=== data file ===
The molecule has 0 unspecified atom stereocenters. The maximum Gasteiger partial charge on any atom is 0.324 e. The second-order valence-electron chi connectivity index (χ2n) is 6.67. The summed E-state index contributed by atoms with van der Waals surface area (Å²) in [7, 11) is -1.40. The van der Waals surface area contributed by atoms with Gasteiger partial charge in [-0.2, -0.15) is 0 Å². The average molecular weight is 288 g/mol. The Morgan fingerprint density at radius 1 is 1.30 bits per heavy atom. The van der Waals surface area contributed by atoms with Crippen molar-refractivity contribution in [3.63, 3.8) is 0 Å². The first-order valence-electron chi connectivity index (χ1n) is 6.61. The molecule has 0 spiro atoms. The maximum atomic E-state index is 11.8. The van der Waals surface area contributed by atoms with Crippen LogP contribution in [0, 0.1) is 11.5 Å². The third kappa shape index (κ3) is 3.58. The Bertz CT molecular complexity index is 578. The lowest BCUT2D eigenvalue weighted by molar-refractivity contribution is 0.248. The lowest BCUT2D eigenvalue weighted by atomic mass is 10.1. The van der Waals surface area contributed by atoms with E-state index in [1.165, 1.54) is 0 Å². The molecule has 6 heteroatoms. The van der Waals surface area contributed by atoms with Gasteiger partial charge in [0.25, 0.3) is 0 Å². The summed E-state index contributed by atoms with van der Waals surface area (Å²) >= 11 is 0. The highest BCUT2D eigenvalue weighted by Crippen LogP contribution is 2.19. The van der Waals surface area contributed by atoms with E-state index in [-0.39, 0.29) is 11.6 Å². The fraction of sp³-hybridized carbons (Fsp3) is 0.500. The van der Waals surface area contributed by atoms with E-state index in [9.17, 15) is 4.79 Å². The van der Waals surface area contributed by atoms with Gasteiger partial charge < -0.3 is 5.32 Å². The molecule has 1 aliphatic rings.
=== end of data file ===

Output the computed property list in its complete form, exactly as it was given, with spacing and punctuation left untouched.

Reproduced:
The molecule has 0 unspecified atom stereocenters. The maximum Gasteiger partial charge on any atom is 0.324 e. The second-order valence-electron chi connectivity index (χ2n) is 6.67. The summed E-state index contributed by atoms with van der Waals surface area (Å²) in [7, 11) is -1.40. The van der Waals surface area contributed by atoms with Gasteiger partial charge in [-0.2, -0.15) is 0 Å². The average molecular weight is 288 g/mol. The Morgan fingerprint density at radius 1 is 1.30 bits per heavy atom. The van der Waals surface area contributed by atoms with Crippen molar-refractivity contribution in [3.63, 3.8) is 0 Å². The first-order valence-electron chi connectivity index (χ1n) is 6.61. The molecule has 0 spiro atoms. The maximum atomic E-state index is 11.8. The van der Waals surface area contributed by atoms with Crippen LogP contribution in [0, 0.1) is 11.5 Å². The third kappa shape index (κ3) is 3.58. The Bertz CT molecular complexity index is 578. The lowest BCUT2D eigenvalue weighted by molar-refractivity contribution is 0.248. The lowest BCUT2D eigenvalue weighted by atomic mass is 10.1. The van der Waals surface area contributed by atoms with E-state index in [1.165, 1.54) is 0 Å². The molecule has 6 heteroatoms. The van der Waals surface area contributed by atoms with Gasteiger partial charge in [0.25, 0.3) is 0 Å². The summed E-state index contributed by atoms with van der Waals surface area (Å²) >= 11 is 0. The highest BCUT2D eigenvalue weighted by Crippen LogP contribution is 2.19. The van der Waals surface area contributed by atoms with E-state index in [-0.39, 0.29) is 11.6 Å². The fraction of sp³-hybridized carbons (Fsp3) is 0.500. The van der Waals surface area contributed by atoms with E-state index in [9.17, 15) is 4.79 Å². The van der Waals surface area contributed by atoms with Gasteiger partial charge < -0.3 is 5.32 Å². The molecule has 1 aliphatic rings.